The Netravati river diversion project is an attempt to divert the West flowing Netraviti river towards the east in order to meet water needs of cities in non-coastal dryer regions. The mega project, which is estimated to cost more than Rs.8,000 crore, has faced several challenges from the day of conception till the date of issuing tenders and laying of the foundation stone. On completion, the project would divert more than 24 tmcft of water from Netravati to the above districts. According to experts, the project, if implemented, would be environmentally disastrous. The catchment area of Netravati, which is a part of the Western Ghats, is recognised as one of the 25 hotspots for biodiversity conservation in the world. Apart from being the lifeline of the district, the Netravati has several tributaries that keep alive the hydro-system of the Western Ghats by feeding excess water into the streams, small rivers and rivulets.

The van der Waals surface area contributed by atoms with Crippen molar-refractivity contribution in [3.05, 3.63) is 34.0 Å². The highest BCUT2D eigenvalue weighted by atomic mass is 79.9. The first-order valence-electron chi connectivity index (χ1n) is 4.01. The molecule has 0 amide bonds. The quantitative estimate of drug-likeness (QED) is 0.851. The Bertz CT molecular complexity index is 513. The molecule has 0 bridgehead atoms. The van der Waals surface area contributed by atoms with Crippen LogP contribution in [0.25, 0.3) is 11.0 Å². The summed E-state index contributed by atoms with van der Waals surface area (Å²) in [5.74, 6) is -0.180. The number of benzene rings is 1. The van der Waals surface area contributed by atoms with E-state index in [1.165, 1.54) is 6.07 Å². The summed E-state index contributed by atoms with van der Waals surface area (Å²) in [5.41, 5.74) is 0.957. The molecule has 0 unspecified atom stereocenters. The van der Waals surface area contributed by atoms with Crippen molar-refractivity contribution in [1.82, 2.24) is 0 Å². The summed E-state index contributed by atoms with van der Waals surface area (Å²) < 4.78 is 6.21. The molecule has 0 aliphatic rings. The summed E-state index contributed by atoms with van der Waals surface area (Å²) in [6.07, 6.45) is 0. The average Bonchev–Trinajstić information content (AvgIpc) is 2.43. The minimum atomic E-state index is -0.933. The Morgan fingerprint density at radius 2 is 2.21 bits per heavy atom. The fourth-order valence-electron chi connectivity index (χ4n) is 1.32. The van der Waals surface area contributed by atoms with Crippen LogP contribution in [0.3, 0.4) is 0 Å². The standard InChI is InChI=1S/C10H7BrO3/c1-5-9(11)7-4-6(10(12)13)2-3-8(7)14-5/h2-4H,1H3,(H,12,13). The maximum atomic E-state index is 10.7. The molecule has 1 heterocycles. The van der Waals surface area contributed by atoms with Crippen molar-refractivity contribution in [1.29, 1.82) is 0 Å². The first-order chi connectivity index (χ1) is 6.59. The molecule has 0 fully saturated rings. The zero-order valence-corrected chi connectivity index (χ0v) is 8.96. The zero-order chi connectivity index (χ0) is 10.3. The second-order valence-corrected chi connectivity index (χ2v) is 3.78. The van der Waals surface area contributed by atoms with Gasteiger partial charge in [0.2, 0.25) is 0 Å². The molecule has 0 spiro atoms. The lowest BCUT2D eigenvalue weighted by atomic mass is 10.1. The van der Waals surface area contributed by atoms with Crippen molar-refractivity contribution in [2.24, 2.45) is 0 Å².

Coastal Plains

The Netravati river diversion project

The Netravati River Diversion Project envisages the formation of a series of canals at mid-elevation of the Western Ghats starting from Gadikal Gudda near Naravi, passing through Shirlal, Elaniru, Didipe and Charmady, and crossing NH-48 and the Southern Railway line near Shiradi Ghats and across the ridgeline of Yettinahole. A second garland canal is proposed south of Shiradi from Surlabi Betta through Koikaslu Betta in Kumaradhara catchment. Yet another canal is also proposed for the catchment of Bhadra that joins the garland canal from the Netravati catchment near Samse.1 Above Student protest against Netravati River project. Left showing plan for river diversion. Below Construction at Yettinahole.